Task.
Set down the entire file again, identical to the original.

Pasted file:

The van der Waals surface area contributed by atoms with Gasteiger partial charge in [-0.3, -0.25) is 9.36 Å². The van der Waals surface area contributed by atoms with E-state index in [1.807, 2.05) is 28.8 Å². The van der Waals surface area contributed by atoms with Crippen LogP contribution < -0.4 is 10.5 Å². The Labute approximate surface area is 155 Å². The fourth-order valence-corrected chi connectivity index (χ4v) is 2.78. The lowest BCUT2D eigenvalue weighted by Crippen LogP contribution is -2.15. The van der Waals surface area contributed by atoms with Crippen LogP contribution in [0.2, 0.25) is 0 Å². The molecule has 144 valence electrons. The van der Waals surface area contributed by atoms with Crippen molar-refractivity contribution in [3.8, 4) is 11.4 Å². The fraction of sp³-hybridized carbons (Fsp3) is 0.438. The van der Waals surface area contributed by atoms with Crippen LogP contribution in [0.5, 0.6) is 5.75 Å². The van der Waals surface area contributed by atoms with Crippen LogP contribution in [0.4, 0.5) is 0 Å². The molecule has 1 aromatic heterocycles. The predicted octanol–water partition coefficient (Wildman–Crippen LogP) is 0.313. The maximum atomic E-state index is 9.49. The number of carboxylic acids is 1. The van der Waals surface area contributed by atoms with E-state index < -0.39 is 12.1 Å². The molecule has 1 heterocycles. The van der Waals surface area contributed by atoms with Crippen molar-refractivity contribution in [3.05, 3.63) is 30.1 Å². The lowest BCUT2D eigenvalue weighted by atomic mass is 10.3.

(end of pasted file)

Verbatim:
The van der Waals surface area contributed by atoms with Gasteiger partial charge in [-0.3, -0.25) is 9.36 Å². The van der Waals surface area contributed by atoms with E-state index in [1.807, 2.05) is 28.8 Å². The van der Waals surface area contributed by atoms with Crippen LogP contribution < -0.4 is 10.5 Å². The Labute approximate surface area is 155 Å². The fourth-order valence-corrected chi connectivity index (χ4v) is 2.78. The lowest BCUT2D eigenvalue weighted by Crippen LogP contribution is -2.15. The van der Waals surface area contributed by atoms with Crippen LogP contribution in [0.2, 0.25) is 0 Å². The molecule has 144 valence electrons. The van der Waals surface area contributed by atoms with Crippen molar-refractivity contribution in [3.8, 4) is 11.4 Å². The fraction of sp³-hybridized carbons (Fsp3) is 0.438. The van der Waals surface area contributed by atoms with Crippen LogP contribution in [0.5, 0.6) is 5.75 Å². The van der Waals surface area contributed by atoms with Crippen LogP contribution in [0.4, 0.5) is 0 Å². The molecule has 1 aromatic heterocycles. The predicted octanol–water partition coefficient (Wildman–Crippen LogP) is 0.313. The maximum atomic E-state index is 9.49. The number of carboxylic acids is 1. The van der Waals surface area contributed by atoms with E-state index < -0.39 is 12.1 Å². The molecule has 1 heterocycles. The van der Waals surface area contributed by atoms with Crippen molar-refractivity contribution in [3.05, 3.63) is 30.1 Å². The lowest BCUT2D eigenvalue weighted by atomic mass is 10.3.